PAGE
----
The last day, teardown, was an all-day process, as everyone was recovering from the night before. But I had an audition in Los Angeles the next day, and I needed to get home.
As I started to charge my phone in the middle of clearing out the car, I happened to glance in the rear view mirror and see this dark brown cloud coming towards me.
I jumped out of the car and immediately closed the back hatch, and like an idiot, I turned around to see if I had made it in time. I barely had time to mumble “Oh, fuck” in resignation as the cloud blasted me full force.
I stumbled back in pain, my work gloves blown off in the process. I ran to close the driver door and bent down to try and catch one of the gloves when a new black mass formed over my head: The shade tent used for camp had uprooted and was bearing down on me.
“Shit”, I choked out as the tent landed directly on the car, its broken metal legs shredding apart and encasing me against the vehicle. I glanced up long enough to see someone’s wardrobe being carried away as the sandstorm left as quickly as it happened. I was caked in mud and debris, but otherwise unhurt, save for spitting out clumps of dirt. The car got minor damage, but if I hadn’t thrown myself against it when I did, I’d probably be wearing a tent through my chest.
But I survived, and was ready for my drive to Los Angeles the next day. Auditions are pretty standard: Go in, smile, take photos, do my run-through of lines, smile, and done. And hopefully, you’ll be called back.
I decided to leave early for home, tired from the previous weekend. I had just made it past the Los Angeles Convention Center of the I-10, when I saw a small, brown form in the middle in the freeway. I glanced at it momentarily as I started to think it was merely unfortunate roadkill.
And then its head moved.
Gut instinct threw my car into a hard brake, and I was out of my car before I knew it. It was only a passing car ripping past me at 70 miles per hour that reminded me of the gravity of my decision. “Well, this is the stupidest thing I’ve done”, I muttered as another car shot past me. “At least today, anyway.” But I was set on my new mission.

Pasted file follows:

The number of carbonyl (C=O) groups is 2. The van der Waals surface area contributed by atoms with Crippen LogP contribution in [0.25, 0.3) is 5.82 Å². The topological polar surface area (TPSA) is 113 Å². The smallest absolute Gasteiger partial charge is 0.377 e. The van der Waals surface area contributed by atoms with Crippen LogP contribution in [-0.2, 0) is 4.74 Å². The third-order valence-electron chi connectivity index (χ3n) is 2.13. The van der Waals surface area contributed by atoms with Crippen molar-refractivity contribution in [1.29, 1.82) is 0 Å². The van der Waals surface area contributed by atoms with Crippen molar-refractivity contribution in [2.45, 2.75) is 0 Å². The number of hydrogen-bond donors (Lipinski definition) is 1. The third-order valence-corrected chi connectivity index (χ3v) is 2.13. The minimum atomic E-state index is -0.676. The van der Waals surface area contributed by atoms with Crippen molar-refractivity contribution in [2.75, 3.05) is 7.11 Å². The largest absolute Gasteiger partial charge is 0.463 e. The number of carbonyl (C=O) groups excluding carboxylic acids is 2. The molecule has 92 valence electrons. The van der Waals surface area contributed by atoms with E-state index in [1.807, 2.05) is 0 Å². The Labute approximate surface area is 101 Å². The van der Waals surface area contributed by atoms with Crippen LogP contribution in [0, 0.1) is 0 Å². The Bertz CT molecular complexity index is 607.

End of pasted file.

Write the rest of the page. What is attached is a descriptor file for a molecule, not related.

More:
The kitten was huddled into a ball, terrified, and hissed at me when I came near. It immediately ran towards my car, where I noticed it was limping. It had been hit, but it wasn’t mangled. It crawled underneath my car, and behind my tire. So there I was, trapped on the I-10, having shut down the road while on foot, and now unable to move.
The driver in the car behind me got out and tried to help me. A cop, and later a roadside assistance guy pulled up trying to help me. I was trying everything to get the cat out, including jacking up my car to see if I could reach in. Again, the kitten didn’t want to be touched. The cat ran from one tire to the other, eventually leaving my car and hiding in the cop’s tire. While they tried to figure out, animal control was called. After assuring me that the cat wouldn’t be harmed, I went on my way.
And then my conscience got ahold of me. Also, I had left my tire iron behind.
So I turned around, navigating side streets and getting back on the I-10 to the mess I’ve made. When I got there, I didn’t like what I saw.
The kitten was limping and falling on the side of the road, while the cop and roadside guy stood by and watched. “Your fucking cat bit me”, the roadside guy snapped at me, holding his bloodied hand. “Sorry, but not my cat”, I said. I turned to the cop. “What’s going on with him”, I motioned at the cat. “Don’t worry. The cat’s got a broken leg. It’s not going anywhere in a hurry”, he said with a smirk.
I immediately decided that I no longer liked him.
“If that cat crawls out onto the freeway again and gets hit, all of this will have been for nothing”, I snapped at him. His smirk dropped. “Fine. Here”, I snapped again as I walked away from the cop to again hit the side of the freeway to chase down the cat.
The cat saw me, and tried to run away, only to fall and cry out. I crouched down, and held my hand out where it again hissed at me in return. “Whoa, hey, it’s okay. I’m not going to hurt you”, I said calmly. “We just need to get you off the road.” The cat finally crawled under a small crack in the median, and cried. “I guess that’s good enough”, I said.
I walked back to the now pissed cop. “You need to leave”, he said. “At least let me give it some food until animal control shows up”, I said. “You need to leave now, sir”, he said, slightly advancing towards me. So I resigned, and left.
45 minutes later, some random guy in start and stop traffic rear ended me. Shredding my bumper. That’s karma for you. I didn’t get home until 11:30 that night.
At the Museum the next day, I got demoted out of the blue, with the only explanation management being “Because I am queen.” That was the actual, serious rationale. Honestly, if you’re not part of the British monarchy, a contestant on Rupaul’s Drag Race, or taking part in a beauty pageant, then no, you are not a “Queen”. That pretty much set my decision for what I needed to do.